Twenty-two years ago, Myrna Shapiro opened up her local Long Island newspaper and discovered an ad for classes she could take at home over the phone. Since Shapiro was confined to a wheelchair, she immediately decided to try it.
â€œI started taking one or two classes and I got hooked, the 75-year-old said.
Provided by Dorot, an organization that has helped the elderly since 1976, the program she joined was University Without Walls. They offer about 160 courses each term on subjects across the board, including opera, poetry, film, finance, art, and religion.
The first class Shapiro took mimicked today"s book clubs, where the participants read and discussed a four books over time, all without actually meeting in person. Nowadays this might not sound so novel, but University Without Walls started in 1989, when online video chatting didn"t exist and the conference call wasn"t a common thing.
â€œThe genesis of the program is figuring out a way to create a community for seniors who have a hard time getting out of their house, whether they are bed-bound, need assistance, or because of the weather, said Bonnie Jacobs, Dorot"s director of education. â€œPeople know they are expected to be on the call's if they aren"t, people are concerned.
The process of the program proved simple. Each class gets a facilitator for about 10 to 12 students. The price is cheap, around $12 per course, and they don"t give out any homework or tests. Once signed up, on the appointed day and time everyone calls in and the course becomes an interactive discussion. Or karaoke, like the â€œSing-Along Broadway course led by Leo Schaff, an actor and songwriter.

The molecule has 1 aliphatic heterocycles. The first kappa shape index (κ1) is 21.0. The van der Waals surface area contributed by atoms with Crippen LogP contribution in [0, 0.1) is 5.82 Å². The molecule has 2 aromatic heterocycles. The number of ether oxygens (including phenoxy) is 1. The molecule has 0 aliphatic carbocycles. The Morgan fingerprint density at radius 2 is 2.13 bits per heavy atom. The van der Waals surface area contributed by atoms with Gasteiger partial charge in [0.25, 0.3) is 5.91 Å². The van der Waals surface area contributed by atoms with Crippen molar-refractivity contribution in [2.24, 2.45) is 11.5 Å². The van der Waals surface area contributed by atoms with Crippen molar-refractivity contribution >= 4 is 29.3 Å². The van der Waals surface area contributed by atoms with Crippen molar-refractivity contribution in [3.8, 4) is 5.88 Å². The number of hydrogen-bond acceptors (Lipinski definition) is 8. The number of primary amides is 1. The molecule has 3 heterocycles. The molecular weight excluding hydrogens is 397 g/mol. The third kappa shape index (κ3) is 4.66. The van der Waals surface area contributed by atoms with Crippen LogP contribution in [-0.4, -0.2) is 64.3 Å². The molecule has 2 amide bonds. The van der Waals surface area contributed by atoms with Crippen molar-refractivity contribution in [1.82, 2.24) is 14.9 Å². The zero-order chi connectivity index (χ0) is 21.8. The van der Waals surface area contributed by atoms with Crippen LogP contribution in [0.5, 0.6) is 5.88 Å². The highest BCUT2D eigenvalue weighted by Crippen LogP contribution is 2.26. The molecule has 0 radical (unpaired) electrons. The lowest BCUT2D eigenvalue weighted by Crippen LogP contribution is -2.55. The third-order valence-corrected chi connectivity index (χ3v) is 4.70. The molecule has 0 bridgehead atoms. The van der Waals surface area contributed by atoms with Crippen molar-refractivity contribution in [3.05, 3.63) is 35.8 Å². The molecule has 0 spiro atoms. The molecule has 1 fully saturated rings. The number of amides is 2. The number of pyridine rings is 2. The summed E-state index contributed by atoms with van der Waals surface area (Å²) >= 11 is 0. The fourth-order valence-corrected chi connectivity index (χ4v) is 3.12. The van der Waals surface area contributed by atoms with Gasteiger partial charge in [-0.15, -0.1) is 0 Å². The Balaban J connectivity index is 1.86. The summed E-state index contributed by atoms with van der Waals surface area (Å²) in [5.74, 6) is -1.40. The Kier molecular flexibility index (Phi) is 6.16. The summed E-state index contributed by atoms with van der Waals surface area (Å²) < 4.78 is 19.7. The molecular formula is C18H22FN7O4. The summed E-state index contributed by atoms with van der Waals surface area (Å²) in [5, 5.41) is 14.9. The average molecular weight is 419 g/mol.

Another way the itinerary becomes interactive is through books that Dorot ships to the students, like the one used in â€œThe Modern Portrait, a course on objects in the Museum of Modern Art taught by Diana Bush, an education specialist at MoMA.
â€œTrying to make a connection over the phone is so different than lecturing in a gallery, said Bush, who has been giving art courses with the organization for four years. â€œBut the most rewarding thing is how much I learned through our discussions.
The â€œOld Books, Rare Books seminar is taught by a rare book cataloger from the New York Public Library; the â€œPoetry Co-Op is run by a poet and former New Yorker writer, and â€œFolktales of Sukkot features discussions with a rabbi.
For Ricki Saady, University Without Walls has deepened her connection with her religious community. At 52, Saady is one of the younger students, but since she is homebound with chronic fatigue and severe asthma, it has helped her stay active and kept her going. For 11 years she has participated in discussions about the Torah, Jewish mysticism and biblical studies and has facilitated courses on different people in the Bible like King David and Jacob.
â€œIt"s been a lifesaver, the program, she said. â€œIt"s helped people that can"t go to schools to take courses and I have also developed a lot of friends through it.
Shapiro said she too has clicked with a few people and developed long term friendships based on shared interests and chemistry through the courses.
Over the phone, naturally, Shapiro said, â€œI am very grateful to Dorot because it has provided a wonderful outlet for me and I only have good things to say about everybody.
Trackback from your site.